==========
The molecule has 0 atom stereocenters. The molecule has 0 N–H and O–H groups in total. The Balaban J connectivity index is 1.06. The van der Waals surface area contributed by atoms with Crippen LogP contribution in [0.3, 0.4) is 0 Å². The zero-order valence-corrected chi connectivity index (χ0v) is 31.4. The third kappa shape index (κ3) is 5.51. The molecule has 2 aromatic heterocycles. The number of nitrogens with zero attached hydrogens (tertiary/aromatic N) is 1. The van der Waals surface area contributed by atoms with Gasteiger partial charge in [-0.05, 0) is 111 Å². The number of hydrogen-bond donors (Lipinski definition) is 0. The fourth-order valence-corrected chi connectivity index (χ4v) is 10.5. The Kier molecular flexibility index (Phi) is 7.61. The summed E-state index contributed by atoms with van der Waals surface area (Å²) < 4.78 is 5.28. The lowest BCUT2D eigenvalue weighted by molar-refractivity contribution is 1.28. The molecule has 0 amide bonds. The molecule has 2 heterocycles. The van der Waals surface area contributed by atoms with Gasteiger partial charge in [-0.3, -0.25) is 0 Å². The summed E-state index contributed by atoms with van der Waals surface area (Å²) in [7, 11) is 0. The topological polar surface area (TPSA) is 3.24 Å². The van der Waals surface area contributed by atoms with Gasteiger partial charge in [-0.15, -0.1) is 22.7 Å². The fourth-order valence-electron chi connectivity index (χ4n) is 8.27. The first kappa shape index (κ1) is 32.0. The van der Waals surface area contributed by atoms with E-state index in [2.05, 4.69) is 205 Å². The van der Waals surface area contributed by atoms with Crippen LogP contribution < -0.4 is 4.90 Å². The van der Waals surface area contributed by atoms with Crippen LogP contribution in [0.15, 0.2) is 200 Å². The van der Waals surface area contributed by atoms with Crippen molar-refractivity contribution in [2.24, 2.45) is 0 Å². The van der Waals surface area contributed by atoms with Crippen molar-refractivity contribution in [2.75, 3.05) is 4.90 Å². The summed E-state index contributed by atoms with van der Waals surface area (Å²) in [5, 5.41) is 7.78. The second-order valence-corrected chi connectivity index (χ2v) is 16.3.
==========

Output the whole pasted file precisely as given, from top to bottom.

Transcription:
The molecule has 0 atom stereocenters. The molecule has 0 N–H and O–H groups in total. The Balaban J connectivity index is 1.06. The van der Waals surface area contributed by atoms with Crippen LogP contribution in [0.3, 0.4) is 0 Å². The zero-order valence-corrected chi connectivity index (χ0v) is 31.4. The third kappa shape index (κ3) is 5.51. The molecule has 2 aromatic heterocycles. The number of nitrogens with zero attached hydrogens (tertiary/aromatic N) is 1. The van der Waals surface area contributed by atoms with Gasteiger partial charge in [-0.05, 0) is 111 Å². The number of hydrogen-bond donors (Lipinski definition) is 0. The fourth-order valence-corrected chi connectivity index (χ4v) is 10.5. The Kier molecular flexibility index (Phi) is 7.61. The summed E-state index contributed by atoms with van der Waals surface area (Å²) < 4.78 is 5.28. The lowest BCUT2D eigenvalue weighted by molar-refractivity contribution is 1.28. The molecule has 0 amide bonds. The molecule has 2 heterocycles. The van der Waals surface area contributed by atoms with Gasteiger partial charge in [-0.3, -0.25) is 0 Å². The summed E-state index contributed by atoms with van der Waals surface area (Å²) in [7, 11) is 0. The topological polar surface area (TPSA) is 3.24 Å². The van der Waals surface area contributed by atoms with Gasteiger partial charge in [-0.15, -0.1) is 22.7 Å². The fourth-order valence-electron chi connectivity index (χ4n) is 8.27. The first kappa shape index (κ1) is 32.0. The van der Waals surface area contributed by atoms with E-state index in [2.05, 4.69) is 205 Å². The van der Waals surface area contributed by atoms with Crippen LogP contribution < -0.4 is 4.90 Å². The van der Waals surface area contributed by atoms with Crippen LogP contribution in [0.15, 0.2) is 200 Å². The van der Waals surface area contributed by atoms with Crippen molar-refractivity contribution in [2.24, 2.45) is 0 Å². The van der Waals surface area contributed by atoms with Crippen molar-refractivity contribution in [2.75, 3.05) is 4.90 Å². The summed E-state index contributed by atoms with van der Waals surface area (Å²) in [5, 5.41) is 7.78. The second-order valence-corrected chi connectivity index (χ2v) is 16.3.